The 84 FTD patients in this study are characterized in Table 1. These patients were referred by outside providers to the Cognitive Neuroscience Section of the National Institute of Neurological Disorders and Stroke (NINDS) with a diagnosis of FTD and enrolled in an ongoing study to further characterize patients with FTD. They were accepted into the research program if the diagnosis by an outside provider of FTD was judged sufficient by the researchers and if there was no other contraindication to participation in the research (eg, too advanced to be able to tolerate imaging or neuropsychological testing). They were not selected to be enriched for family history (or to be from families with illness linked to chromosome 17), clinical presentation, or other characteristics. The patients came to the National Institutes of Health (NIH) for a single visit. They were evaluated clinically, and the diagnosis was confirmed according to published criteria.1 As part of the clinical evaluation, an extensive history and neurological examination was performed by a neurologist. All neuropsychological testing was performed by trained testers. A full family history was taken and a pedigree made for each patient. We required all subjects to have an assigned research Durable Power of Attorney before admission to the protocol, and the assigned individuals gave written informed consent. All aspects of the study and the consent procedure were approved by the NINDS institutional review board. Caregivers of patients found to have PGRN mutations were contacted to update the patient profile and family history.
Family histories were evaluated using a consistent method.10 Pedigrees were classified as a positive family history of FTD, amyotrophic lateral sclerosis, or Parkinson’s disease if they met one of the following criteria: (1) at least three members in two generations affected with the illness (FTD, amyotrophic lateral sclerosis, or Parkinson’s disease), with one person being a first-degree relative of the other two; (2) three relatives with the illness and the first criterion not met; (3) a single first-degree relative with dementia, amyotrophic lateral sclerosis, or Parkinson’s disease.
One additional FTD patient provided a blood sample and was found to have the PGRN R493X mutation, but had not been evaluated at NIH because she was unable to travel (Patient 3). We telephoned the caregiver and obtained clinical and family information, but we did not perform a physical examination, imaging, or neuropsychological testing on this patient. Her clinical presentation and family history is discussed in this article, but she is not included in the known PGRN mutation prevalence determination.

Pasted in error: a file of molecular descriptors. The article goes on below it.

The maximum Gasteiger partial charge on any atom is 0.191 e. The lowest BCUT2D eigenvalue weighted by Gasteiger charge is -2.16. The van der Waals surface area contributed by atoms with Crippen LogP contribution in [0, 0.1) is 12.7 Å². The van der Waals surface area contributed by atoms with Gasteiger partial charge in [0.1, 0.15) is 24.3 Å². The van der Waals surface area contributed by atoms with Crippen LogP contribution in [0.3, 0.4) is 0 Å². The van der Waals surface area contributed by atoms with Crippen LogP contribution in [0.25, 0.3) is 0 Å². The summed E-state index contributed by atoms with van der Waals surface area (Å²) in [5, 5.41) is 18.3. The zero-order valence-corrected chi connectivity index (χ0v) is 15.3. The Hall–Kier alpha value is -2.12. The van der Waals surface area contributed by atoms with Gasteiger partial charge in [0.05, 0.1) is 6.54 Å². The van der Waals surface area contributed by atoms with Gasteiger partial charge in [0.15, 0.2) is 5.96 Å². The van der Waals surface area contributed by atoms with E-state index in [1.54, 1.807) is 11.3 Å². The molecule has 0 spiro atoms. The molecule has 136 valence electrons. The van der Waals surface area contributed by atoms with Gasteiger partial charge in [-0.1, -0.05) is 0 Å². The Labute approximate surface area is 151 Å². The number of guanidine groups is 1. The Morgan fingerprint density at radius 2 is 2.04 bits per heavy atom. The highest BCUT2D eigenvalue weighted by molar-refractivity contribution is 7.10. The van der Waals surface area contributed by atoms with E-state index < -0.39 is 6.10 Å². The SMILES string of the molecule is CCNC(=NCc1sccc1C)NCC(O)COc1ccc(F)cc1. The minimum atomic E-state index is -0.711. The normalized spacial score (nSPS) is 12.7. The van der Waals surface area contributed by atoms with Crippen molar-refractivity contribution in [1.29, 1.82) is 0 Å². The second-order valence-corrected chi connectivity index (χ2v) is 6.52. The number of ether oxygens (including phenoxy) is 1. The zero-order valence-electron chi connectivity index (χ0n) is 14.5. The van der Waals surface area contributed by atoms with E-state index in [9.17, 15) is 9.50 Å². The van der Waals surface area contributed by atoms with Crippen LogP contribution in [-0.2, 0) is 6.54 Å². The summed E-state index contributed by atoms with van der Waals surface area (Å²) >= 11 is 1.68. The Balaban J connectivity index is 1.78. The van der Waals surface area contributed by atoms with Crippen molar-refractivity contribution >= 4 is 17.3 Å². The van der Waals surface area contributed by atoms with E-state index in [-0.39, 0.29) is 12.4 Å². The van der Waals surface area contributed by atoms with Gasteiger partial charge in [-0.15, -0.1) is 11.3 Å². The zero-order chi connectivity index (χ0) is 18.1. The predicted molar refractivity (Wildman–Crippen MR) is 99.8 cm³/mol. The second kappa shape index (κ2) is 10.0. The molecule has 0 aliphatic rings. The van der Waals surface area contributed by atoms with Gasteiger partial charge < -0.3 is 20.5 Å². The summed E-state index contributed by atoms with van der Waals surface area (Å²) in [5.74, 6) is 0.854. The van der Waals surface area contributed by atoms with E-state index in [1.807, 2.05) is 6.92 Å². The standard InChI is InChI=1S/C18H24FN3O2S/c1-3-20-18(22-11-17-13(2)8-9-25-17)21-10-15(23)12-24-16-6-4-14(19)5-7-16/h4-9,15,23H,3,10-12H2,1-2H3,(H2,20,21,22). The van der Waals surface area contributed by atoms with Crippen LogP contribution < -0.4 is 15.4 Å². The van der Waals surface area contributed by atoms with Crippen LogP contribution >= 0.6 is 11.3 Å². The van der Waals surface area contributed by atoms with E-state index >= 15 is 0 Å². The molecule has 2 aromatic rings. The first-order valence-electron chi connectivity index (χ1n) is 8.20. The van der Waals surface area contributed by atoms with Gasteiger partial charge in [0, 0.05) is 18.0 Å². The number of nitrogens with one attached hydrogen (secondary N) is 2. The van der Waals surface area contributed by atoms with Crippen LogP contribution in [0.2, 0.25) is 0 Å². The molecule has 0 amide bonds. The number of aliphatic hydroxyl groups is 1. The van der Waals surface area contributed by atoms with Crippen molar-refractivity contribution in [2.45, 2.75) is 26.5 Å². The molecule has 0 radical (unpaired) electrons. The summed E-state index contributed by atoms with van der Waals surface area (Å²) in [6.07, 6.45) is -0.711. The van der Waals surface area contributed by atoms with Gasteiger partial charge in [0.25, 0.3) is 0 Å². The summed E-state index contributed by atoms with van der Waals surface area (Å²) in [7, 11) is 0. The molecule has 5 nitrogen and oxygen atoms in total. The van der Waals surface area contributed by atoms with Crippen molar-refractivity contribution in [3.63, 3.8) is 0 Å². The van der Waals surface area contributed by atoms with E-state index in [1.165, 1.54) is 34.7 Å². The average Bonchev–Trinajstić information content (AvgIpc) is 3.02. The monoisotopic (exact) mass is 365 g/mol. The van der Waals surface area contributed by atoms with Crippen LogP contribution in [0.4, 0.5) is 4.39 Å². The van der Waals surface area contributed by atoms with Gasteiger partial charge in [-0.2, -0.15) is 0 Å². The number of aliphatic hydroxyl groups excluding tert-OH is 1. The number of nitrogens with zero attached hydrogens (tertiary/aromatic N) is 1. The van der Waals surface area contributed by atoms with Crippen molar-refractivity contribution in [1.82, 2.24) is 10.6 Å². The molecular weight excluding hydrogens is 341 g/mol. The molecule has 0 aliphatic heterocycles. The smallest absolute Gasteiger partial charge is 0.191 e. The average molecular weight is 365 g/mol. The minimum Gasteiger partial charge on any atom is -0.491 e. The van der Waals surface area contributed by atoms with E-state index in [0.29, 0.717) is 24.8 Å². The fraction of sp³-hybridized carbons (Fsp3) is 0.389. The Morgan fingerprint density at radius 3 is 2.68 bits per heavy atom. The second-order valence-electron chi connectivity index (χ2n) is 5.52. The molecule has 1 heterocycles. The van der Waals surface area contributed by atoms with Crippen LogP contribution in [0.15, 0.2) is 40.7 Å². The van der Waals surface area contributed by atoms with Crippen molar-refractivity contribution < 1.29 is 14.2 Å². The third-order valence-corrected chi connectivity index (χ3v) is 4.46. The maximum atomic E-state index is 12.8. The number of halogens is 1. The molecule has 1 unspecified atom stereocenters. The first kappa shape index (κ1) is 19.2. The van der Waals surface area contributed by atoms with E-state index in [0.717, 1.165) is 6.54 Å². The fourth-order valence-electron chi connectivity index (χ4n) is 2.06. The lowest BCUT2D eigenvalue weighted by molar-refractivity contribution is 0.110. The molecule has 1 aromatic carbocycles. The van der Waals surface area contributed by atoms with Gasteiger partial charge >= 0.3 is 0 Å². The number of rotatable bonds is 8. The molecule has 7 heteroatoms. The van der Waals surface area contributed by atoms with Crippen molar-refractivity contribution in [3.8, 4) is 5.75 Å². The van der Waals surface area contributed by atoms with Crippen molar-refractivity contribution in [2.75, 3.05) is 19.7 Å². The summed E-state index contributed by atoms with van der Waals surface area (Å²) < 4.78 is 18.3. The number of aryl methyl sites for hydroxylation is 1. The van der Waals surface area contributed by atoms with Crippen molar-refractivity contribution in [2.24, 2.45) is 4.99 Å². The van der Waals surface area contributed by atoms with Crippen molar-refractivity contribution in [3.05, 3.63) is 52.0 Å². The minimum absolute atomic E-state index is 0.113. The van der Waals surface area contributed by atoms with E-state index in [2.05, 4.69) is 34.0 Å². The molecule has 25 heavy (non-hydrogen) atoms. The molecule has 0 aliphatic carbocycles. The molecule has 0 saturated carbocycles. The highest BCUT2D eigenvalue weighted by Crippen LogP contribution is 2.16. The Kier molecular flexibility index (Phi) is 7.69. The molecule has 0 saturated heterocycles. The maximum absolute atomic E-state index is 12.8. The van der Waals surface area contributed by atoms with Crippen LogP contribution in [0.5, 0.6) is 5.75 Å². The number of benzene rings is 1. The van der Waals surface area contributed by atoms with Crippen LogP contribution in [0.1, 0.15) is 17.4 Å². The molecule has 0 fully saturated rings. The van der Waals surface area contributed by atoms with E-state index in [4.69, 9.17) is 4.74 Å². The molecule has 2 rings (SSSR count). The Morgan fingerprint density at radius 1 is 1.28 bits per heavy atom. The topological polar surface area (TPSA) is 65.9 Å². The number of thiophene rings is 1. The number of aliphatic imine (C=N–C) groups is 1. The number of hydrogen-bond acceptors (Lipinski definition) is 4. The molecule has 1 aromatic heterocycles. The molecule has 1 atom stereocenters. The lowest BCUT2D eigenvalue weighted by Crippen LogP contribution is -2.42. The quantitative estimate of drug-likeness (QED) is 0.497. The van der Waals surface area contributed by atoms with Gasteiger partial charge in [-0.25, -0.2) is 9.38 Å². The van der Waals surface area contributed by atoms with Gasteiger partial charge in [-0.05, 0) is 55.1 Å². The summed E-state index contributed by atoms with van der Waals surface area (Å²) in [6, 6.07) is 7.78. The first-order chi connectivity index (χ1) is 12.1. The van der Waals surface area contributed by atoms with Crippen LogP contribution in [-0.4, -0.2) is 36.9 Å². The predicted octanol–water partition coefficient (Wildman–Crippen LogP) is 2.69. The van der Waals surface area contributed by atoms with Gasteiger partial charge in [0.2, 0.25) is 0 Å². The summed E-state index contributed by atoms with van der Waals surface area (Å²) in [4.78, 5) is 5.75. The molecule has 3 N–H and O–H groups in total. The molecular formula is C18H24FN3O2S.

All of the patients with a discovered PGRN mutation were alive at the time of this study. However, the affected father of one of the patients discovered to have a PGRN mutation (Patient 1) had died in 1993. We obtained the report and neuropathology slides from the autopsy that was performed at the time of his death.
DNA was prepared from whole blood using standard protocols. The coding exons and the flanking intronic sequences were amplified and sequenced as described in the initial report of PGRN mutations14 using genomic DNA. MAPT exons 1, 9, 10, 11, 12, and 13 and their surrounding intronic borders were sequenced in patients, as described previously.18,27 The polymerase chain reaction (PCR) products were purified with Multiscreen plates (Millipore, Billerica, CA). The purified PCR amplicons were sequenced from both directions on automated sequencers (ABI 3700; Applied Biosystems, Foster City, CA) using ABI Prism BigDye Terminator Cycle sequencing kit, as recommended by the manufacturer.
The microsatellite markers D17S1814, D17S1299, D17S951, D17S934, D17S950, TAU PROM (from centromere to telomere) were genotyped using the fluorescent-labeled primers and standard PCR protocols. The fluorescent-labeled PCR products were mixed with Form-amide and ABI LIZ 500 size standard. The samples subsequently were loaded on ABI 3100 Genetic Analyzer. The results were analyzed using Genotyper program (Applied Biosystems).
The patients received clinical neuropsychological testing that included the measures: general cognition (the Wechsler Adult Intelligence Scale [3rd edition]28 and the Mattis Dementia Rating Scale 229), language (the Boston Naming Test [2nd edition]30 and the Token test31), memory (the Wechsler Memory Scale [3rd edition]32), executive function (the Delis Kaplan Executive Function System33), and behavioral symptoms (the Neurobehavioral Rating Scale34 and the Beck Depression Inventory-235).
An autopsy had been performed on the affected father of one of the patients discovered in this study to have a PGRN mutation. The brain was harvested after embalming of the entire body and fixed in formalin for 6 weeks at the time of the patient’s death in 1993. The brain was grossly and microscopically examined at that time, but not stained for tau or ubiquitin. At that time, neuropathology showed frontal and temporal atrophy with neither neurofibrillary tangles nor Alzheimer’s plaques. Slides from this initial autopsy were attempted to be restained for ubiquitin in 2006 by the Neuropathology Core of the Indiana Alzheimer Disease Center. Blocks of tissue were obtained from the cortex (six samples) and brainstem (one sample). Histological sections were originally stained with hematoxylin and eosin, Bielschowsky, and Congo red. The Neuropathology Core of the Indiana Alzheimer Disease Center received seven hematoxylin and eosin–stained sections. After removing the cover slips from four of these sections, immunohistochemistry for ubiquitin was conducted. Diffuse immunopositivity was detected in some cell processes and in the cytoplasm of a few neurons. Clearly distinguishable intracytoplasmic or intranuclear ubiquitin-immunopositive inclusions were not seen; however, it should be noted that the quality of the material was not optimal for tissue fixation and preservation.